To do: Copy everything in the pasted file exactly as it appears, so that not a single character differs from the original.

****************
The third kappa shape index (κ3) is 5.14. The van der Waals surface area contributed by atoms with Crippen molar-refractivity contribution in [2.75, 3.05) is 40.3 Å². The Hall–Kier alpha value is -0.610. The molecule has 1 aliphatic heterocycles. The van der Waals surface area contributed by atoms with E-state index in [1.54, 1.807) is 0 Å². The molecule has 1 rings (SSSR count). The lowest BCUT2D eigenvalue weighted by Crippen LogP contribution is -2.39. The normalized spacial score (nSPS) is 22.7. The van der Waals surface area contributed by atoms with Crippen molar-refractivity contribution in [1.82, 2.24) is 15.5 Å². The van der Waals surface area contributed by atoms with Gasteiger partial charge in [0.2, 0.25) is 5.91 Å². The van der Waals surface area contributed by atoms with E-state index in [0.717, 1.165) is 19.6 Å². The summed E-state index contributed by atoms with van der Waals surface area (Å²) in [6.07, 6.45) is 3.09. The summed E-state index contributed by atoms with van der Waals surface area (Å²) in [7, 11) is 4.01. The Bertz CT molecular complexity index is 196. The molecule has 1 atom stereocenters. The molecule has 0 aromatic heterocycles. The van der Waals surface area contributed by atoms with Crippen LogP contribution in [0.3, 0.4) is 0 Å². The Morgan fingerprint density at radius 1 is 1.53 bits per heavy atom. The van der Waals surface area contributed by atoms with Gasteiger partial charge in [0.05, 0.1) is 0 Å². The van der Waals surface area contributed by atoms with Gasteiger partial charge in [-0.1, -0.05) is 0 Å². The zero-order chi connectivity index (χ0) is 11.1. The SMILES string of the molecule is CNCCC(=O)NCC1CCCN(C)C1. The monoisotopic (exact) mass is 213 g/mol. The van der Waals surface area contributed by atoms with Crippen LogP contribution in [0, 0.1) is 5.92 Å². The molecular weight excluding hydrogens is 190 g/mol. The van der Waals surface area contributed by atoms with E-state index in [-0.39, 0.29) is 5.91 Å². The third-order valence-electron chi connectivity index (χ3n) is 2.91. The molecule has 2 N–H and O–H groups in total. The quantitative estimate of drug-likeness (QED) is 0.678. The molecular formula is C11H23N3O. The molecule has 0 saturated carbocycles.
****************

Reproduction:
The third kappa shape index (κ3) is 5.14. The van der Waals surface area contributed by atoms with Crippen molar-refractivity contribution in [2.75, 3.05) is 40.3 Å². The Hall–Kier alpha value is -0.610. The molecule has 1 aliphatic heterocycles. The van der Waals surface area contributed by atoms with E-state index in [1.54, 1.807) is 0 Å². The molecule has 1 rings (SSSR count). The lowest BCUT2D eigenvalue weighted by Crippen LogP contribution is -2.39. The normalized spacial score (nSPS) is 22.7. The van der Waals surface area contributed by atoms with Crippen molar-refractivity contribution in [1.82, 2.24) is 15.5 Å². The van der Waals surface area contributed by atoms with Gasteiger partial charge in [0.2, 0.25) is 5.91 Å². The van der Waals surface area contributed by atoms with E-state index in [0.717, 1.165) is 19.6 Å². The summed E-state index contributed by atoms with van der Waals surface area (Å²) in [6.07, 6.45) is 3.09. The summed E-state index contributed by atoms with van der Waals surface area (Å²) in [7, 11) is 4.01. The Bertz CT molecular complexity index is 196. The molecule has 1 atom stereocenters. The molecule has 0 aromatic heterocycles. The van der Waals surface area contributed by atoms with Crippen LogP contribution in [0.3, 0.4) is 0 Å². The Morgan fingerprint density at radius 1 is 1.53 bits per heavy atom. The van der Waals surface area contributed by atoms with Gasteiger partial charge in [0.05, 0.1) is 0 Å². The van der Waals surface area contributed by atoms with Gasteiger partial charge in [-0.1, -0.05) is 0 Å². The zero-order chi connectivity index (χ0) is 11.1. The SMILES string of the molecule is CNCCC(=O)NCC1CCCN(C)C1. The monoisotopic (exact) mass is 213 g/mol. The van der Waals surface area contributed by atoms with Crippen LogP contribution in [0, 0.1) is 5.92 Å². The molecular weight excluding hydrogens is 190 g/mol. The van der Waals surface area contributed by atoms with E-state index in [-0.39, 0.29) is 5.91 Å². The third-order valence-electron chi connectivity index (χ3n) is 2.91. The molecule has 2 N–H and O–H groups in total. The quantitative estimate of drug-likeness (QED) is 0.678. The molecular formula is C11H23N3O. The molecule has 0 saturated carbocycles.